Quietly, but effectively, Republican Rob McKenna has taken the reins from incompetent tyrant Governor-For-Now Christine Gregoire, whose infamous ineptitude as AG cost the state millions.
McKenna, an intellectual heavyweight and hard worker on the King County Council, brings experience and expertise badly needed in that office.
One issue of contention, however: he's making few staff changes in the department. While I know for a fact, first hand, that some really suffered under Gregoire and couldn't wait to see her leave, there is also some housecleaning to do. I hope McKenna will adopt more of a reformist attitude in coming months.
(David Ammons-AP-Seattle Times)
McKenna is the kid in a candy store. The agency has 20,000 cases going at any one time, from the mundane, such as adopting obscure regulations, to the high-profile, such as the challenge to the 2004 governor's election.
McKenna notes happily that partisanship has little to do with it. He finds himself, for instance, defending the election of the Democratic governor and the actions of the Republican secretary of state.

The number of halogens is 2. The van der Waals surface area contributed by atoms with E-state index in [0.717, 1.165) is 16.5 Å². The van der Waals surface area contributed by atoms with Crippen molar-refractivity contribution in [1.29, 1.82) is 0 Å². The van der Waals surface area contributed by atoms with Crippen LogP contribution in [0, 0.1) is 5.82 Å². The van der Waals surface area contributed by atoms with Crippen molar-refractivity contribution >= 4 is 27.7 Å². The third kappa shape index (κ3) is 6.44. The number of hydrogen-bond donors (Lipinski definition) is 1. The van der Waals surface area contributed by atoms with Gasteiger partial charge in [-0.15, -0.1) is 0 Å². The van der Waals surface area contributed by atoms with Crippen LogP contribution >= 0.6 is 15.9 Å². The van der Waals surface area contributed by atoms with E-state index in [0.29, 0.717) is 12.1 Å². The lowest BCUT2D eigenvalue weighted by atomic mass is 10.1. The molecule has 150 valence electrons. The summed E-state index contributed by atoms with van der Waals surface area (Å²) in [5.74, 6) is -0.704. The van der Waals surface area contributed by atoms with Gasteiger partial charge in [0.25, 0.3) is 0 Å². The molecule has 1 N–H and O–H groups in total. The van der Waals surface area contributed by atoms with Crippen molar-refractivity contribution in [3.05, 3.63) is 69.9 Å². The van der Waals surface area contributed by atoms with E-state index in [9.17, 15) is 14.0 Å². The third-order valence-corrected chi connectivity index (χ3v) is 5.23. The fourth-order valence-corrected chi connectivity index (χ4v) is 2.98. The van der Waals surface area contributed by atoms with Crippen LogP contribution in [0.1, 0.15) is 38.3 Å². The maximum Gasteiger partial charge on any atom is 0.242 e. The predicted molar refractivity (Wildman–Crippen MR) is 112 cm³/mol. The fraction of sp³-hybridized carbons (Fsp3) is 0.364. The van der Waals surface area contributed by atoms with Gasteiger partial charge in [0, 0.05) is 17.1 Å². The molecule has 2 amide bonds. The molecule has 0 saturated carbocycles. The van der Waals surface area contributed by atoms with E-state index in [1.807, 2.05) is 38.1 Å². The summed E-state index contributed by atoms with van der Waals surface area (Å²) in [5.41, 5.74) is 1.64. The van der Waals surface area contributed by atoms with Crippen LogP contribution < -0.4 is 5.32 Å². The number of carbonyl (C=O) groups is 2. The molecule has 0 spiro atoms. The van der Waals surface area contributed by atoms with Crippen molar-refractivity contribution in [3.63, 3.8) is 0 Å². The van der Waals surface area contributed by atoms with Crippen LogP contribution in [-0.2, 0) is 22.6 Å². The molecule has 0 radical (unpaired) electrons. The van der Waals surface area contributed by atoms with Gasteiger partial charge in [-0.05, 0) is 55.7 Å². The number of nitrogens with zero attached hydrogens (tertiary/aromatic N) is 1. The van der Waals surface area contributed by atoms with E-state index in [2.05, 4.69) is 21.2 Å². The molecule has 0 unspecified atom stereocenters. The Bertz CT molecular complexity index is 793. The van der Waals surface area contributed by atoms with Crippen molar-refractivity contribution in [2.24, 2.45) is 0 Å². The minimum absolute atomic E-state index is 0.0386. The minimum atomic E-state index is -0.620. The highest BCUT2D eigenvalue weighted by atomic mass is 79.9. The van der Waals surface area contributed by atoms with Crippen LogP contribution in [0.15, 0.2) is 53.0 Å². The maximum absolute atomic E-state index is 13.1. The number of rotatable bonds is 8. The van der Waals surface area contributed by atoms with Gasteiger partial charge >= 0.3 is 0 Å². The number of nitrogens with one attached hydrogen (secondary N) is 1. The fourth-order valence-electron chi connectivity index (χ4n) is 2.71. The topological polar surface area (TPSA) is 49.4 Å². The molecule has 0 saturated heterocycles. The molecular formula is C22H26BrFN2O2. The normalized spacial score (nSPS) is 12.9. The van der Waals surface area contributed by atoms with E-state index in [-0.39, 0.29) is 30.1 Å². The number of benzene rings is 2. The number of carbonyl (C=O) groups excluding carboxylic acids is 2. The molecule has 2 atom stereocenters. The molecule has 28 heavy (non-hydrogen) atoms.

Gregoire herself was hired and mentored by two Republican attorneys general, and McKenna is keeping virtually all of Gregoire's team. There's no housecleaning just because the party label has changed.
The office serves as legal adviser to every agency a shotgun marriage, McKenna wryly acknowledges and has assistants imbedded in the departments. Some agencies are so big and complicated that they have their own AG units Social and Health Services, Ecology, and Labor & Industries, for instance.
"The ethos in the office is to provide the most professional, unbiased legal advice possible," he says. "That helps us avoid partisan entanglements."
He's generally complimentary of Gregoire's tenure, but notes that a missed $18 million appeal and a subsequent backlash caused a "siege mentality" that he's trying to ease.
He's putting his own stamp on the office. His signature issue, which has drawn rave reviews from the state's newspaper editorial pages, is championing open meetings and easier access to public records.
He says his zeal for the issue reflects his view that government tends to run amok without checks and balances.
"I believe one of the most effective checks on government is openness and transparency. The ability of the public and the media to have access to information is key to preventing abuses and keeping our system as clean as possible."
McKenna also wants to expand the consumer-protection division, particularly in emerging areas such as cybercrime and identity theft.
He's also hoping to help the state greatly reduce its exposure to liability. The state is paying out about $150 million in settlements every two years, and is spending a like amount on negotiating and litigating.